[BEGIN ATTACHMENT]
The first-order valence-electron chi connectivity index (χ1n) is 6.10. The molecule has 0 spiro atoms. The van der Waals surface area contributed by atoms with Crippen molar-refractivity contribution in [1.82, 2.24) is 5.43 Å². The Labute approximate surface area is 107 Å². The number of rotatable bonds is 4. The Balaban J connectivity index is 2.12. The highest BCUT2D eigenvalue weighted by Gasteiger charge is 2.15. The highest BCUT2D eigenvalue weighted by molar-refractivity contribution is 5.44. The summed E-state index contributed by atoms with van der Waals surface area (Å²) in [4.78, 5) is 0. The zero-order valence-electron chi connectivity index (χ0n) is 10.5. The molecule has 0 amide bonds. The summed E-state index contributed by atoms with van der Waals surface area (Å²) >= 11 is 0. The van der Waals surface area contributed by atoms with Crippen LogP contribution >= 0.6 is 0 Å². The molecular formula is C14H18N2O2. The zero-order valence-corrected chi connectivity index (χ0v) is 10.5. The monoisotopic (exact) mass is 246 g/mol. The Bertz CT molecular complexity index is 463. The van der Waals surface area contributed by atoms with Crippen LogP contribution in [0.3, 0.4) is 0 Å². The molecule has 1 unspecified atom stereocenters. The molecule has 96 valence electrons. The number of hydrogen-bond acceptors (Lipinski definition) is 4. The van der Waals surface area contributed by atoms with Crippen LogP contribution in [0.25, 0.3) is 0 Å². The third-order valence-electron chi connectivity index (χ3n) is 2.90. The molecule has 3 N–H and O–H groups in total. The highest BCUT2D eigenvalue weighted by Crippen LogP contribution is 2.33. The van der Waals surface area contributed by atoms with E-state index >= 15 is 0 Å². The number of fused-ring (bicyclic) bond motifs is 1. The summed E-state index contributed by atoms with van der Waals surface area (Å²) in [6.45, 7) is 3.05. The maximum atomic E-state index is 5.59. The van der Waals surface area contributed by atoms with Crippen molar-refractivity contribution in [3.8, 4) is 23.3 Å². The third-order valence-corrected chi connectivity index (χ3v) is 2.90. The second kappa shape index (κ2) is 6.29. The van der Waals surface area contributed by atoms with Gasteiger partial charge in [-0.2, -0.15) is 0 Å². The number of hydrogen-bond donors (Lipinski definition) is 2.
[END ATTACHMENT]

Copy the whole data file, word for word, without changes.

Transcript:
The first-order valence-electron chi connectivity index (χ1n) is 6.10. The molecule has 0 spiro atoms. The van der Waals surface area contributed by atoms with Crippen molar-refractivity contribution in [1.82, 2.24) is 5.43 Å². The Labute approximate surface area is 107 Å². The number of rotatable bonds is 4. The Balaban J connectivity index is 2.12. The highest BCUT2D eigenvalue weighted by Gasteiger charge is 2.15. The highest BCUT2D eigenvalue weighted by molar-refractivity contribution is 5.44. The summed E-state index contributed by atoms with van der Waals surface area (Å²) in [4.78, 5) is 0. The zero-order valence-electron chi connectivity index (χ0n) is 10.5. The molecule has 0 amide bonds. The summed E-state index contributed by atoms with van der Waals surface area (Å²) >= 11 is 0. The van der Waals surface area contributed by atoms with Crippen LogP contribution >= 0.6 is 0 Å². The molecular formula is C14H18N2O2. The zero-order valence-corrected chi connectivity index (χ0v) is 10.5. The monoisotopic (exact) mass is 246 g/mol. The Bertz CT molecular complexity index is 463. The van der Waals surface area contributed by atoms with Crippen LogP contribution in [0.3, 0.4) is 0 Å². The molecule has 1 unspecified atom stereocenters. The molecule has 96 valence electrons. The number of hydrogen-bond acceptors (Lipinski definition) is 4. The van der Waals surface area contributed by atoms with Crippen LogP contribution in [0.25, 0.3) is 0 Å². The third-order valence-electron chi connectivity index (χ3n) is 2.90. The molecule has 3 N–H and O–H groups in total. The highest BCUT2D eigenvalue weighted by Crippen LogP contribution is 2.33. The van der Waals surface area contributed by atoms with E-state index >= 15 is 0 Å². The number of fused-ring (bicyclic) bond motifs is 1. The summed E-state index contributed by atoms with van der Waals surface area (Å²) in [6.45, 7) is 3.05. The maximum atomic E-state index is 5.59. The van der Waals surface area contributed by atoms with Crippen molar-refractivity contribution in [3.8, 4) is 23.3 Å². The third-order valence-corrected chi connectivity index (χ3v) is 2.90. The second kappa shape index (κ2) is 6.29. The van der Waals surface area contributed by atoms with Gasteiger partial charge in [-0.2, -0.15) is 0 Å². The number of hydrogen-bond donors (Lipinski definition) is 2.